that occurs at the Last Supper but it isn’t in John’s last supper account, which instead includes

foot washing, enacting the commandment to love one another as Jesus has loved. Today’s

gospel also, and typically in John’s gospel, presents a division between would-be believers

in Jesus because of something Jesus says which can be understood in more than one sense.

This is a big motif in the gospel of John and because I am referring to it in order to argue

for a Baptist approach to the communion meal, I’ll elaborate. Jesus tells Nicodemus that one

must go through a birth to recognize who he is–Nicodemus hears it in human terms as “born all

over again,” which doesn’t make sense, while Jesus means it in spiritual terms, as “born from

above,” or having heaven put the right spirit into one. Jesus tells the woman at the well that he

can provide water so that she’ll never thirst again. She asks whether she’ll never need to return

to the well, taking the remark in human terms, and Jesus tells her that he’s not speaking in

human terms, that he’s saying something instead about spirit and truth. Later in the gospel, at

the crucifixion scene, the evangelist relates that the Roman governor puts the charge against

Jesus over his head on the cross, reading “Jesus of Nazareth, the King of the Jews.” In

human terms, as a pretender to the throne from which the governor ruled, it was not so, but in

spiritual terms, understood as a title for the Messiah, it is.

I read the encounter in today’s verses in the same light. Jesus insisting that those who

are to belong to him must eat his flesh is an anticipation of the practice of communion. I don’t

in those terms is a way to ridicule Catholicism, and the desire to do that resulted from the anger

blame the ancient church for concluding from this scripture that communion-takers are required

really to eat Jesus and therefore that the ritual really must feed them Jesus. I don’t believe that

God quibbles over doctrinal points like human beings do, so I’m not sure it makes much of a

difference to God how disciples conceive communion. I only want to say that since it happens

frequently in John’s gospel that Jesus provocatively declares something which separates

those accepting him from those rejecting him, revealing two mindsets, it is reasonable to read

this as another instance of the same thing. Jesus appears to be speaking about cannibalism, it

disturbs not only his doubters but his followers, and creates a crisis. It is hard to accept. The

terms on which it must be accepted, however, as with the statement about being Water

welling up to eternal life, are spiritual terms. Trying to understand things in human terms won’t

get you anywhere; there’s something behind and beyond the evident which is the key to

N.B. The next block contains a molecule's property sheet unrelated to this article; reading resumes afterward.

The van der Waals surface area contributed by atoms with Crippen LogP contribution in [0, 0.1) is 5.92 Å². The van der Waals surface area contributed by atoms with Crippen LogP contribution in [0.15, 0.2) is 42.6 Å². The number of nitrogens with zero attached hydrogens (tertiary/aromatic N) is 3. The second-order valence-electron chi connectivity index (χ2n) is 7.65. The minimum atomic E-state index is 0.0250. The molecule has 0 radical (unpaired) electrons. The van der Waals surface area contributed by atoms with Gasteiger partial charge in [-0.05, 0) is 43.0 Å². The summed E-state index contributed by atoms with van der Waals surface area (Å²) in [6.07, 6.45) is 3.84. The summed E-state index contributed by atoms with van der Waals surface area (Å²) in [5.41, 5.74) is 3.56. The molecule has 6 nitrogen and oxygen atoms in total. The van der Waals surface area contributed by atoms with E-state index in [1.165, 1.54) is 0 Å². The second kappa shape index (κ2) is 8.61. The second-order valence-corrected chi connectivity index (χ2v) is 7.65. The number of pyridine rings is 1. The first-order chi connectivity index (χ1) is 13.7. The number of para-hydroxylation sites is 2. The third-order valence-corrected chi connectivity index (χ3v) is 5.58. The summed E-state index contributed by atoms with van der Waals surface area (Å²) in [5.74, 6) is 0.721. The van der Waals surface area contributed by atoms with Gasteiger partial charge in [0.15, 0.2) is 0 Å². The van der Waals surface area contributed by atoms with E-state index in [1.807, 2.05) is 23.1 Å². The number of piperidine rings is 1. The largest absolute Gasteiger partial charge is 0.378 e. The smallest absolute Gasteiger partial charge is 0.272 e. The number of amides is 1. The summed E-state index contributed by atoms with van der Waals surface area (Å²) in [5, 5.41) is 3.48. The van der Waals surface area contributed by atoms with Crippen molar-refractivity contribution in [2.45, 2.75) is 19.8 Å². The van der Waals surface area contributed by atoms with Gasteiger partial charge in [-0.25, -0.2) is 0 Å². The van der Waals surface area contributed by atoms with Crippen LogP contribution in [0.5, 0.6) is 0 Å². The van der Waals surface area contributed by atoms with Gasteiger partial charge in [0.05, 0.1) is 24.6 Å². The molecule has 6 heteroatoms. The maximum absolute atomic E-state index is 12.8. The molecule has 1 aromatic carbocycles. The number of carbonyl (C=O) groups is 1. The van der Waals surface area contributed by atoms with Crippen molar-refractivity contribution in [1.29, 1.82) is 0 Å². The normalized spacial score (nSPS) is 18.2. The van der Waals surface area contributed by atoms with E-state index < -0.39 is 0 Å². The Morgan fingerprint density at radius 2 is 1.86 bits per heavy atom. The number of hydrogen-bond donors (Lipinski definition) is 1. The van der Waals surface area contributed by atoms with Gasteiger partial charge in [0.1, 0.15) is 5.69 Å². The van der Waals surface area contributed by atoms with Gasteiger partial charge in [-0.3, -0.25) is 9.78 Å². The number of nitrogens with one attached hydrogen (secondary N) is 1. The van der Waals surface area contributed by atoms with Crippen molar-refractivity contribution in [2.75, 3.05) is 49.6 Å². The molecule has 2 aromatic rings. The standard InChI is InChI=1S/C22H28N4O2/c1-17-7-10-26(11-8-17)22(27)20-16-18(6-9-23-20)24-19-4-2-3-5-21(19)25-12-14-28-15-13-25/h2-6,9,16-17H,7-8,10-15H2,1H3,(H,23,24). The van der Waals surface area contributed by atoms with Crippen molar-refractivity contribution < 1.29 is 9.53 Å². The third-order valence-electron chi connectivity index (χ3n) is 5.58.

connection with God.

This reading of scripture, which I think is more than defensible, supports our skeptical

anti-magical Baptist forebears’ insistence that communion achieves the incorporation of Christ

entirely in spiritual terms: in remembrance, imagination, and intention. Christ is available by

faithfully sharing in the communion meal, in a spiritual sense. Jesus’ ordaining this practice for us

is what gives it its authority. The individual believer intuits a connection with Christ in whatever

way God gives grace to know.

The other matter raised in today’s texts is the presence of God at a place of worship.

Baptists tend to lean on the verse “where two or three are gathered together, there I am in the

midst of them,” and Jesus’ teaching about praying in one’s closet, to question whether God is

more available in a big, fancy building. We’ve built big, fancy buildings just the same, but on

some level we understand that as a way of making it easier for us to adjust our spiritual radar,

so that what happens in a lovely sanctuary is not owed to God imbuing the furnishings, but to

God inhabiting our hearts.

As I mentioned earlier, the Temple dedication and Solomon’s prayer say two things.

One is that God has declared that this place of worship should be built as a dwelling-place for

God. The other is that God is too far beyond human powers of evoking that any human work

reliably can fix God to a particular place or time. It is by God’s mercy and kindness that God

will attend to prayers offered in the place of worship, not because God is only available there.

Here again the point is not materialism, as though we only can believe in physical things on

physical terms. The point is that we believe we cannot make physical things contain divinity–

that’s the idolatry always rejected by the Bible. We cannot understand how God establishes

places, like worship experiences and rituals, in which God’s being alive becomes more clear

to us. We know there is a connection, because it is part of who we are as believers.

And it is believers, always, who are God’s location. Talk of the Temple insists, both in

Solomon’s prayer and in today’s psalm, that strangers who have faith are not strangers to

God, that “our place of worship” is not limited by our culture or customs, but that God’s desire

to bless the world will take place when anyone seeks God in the ways God has consented to

be present.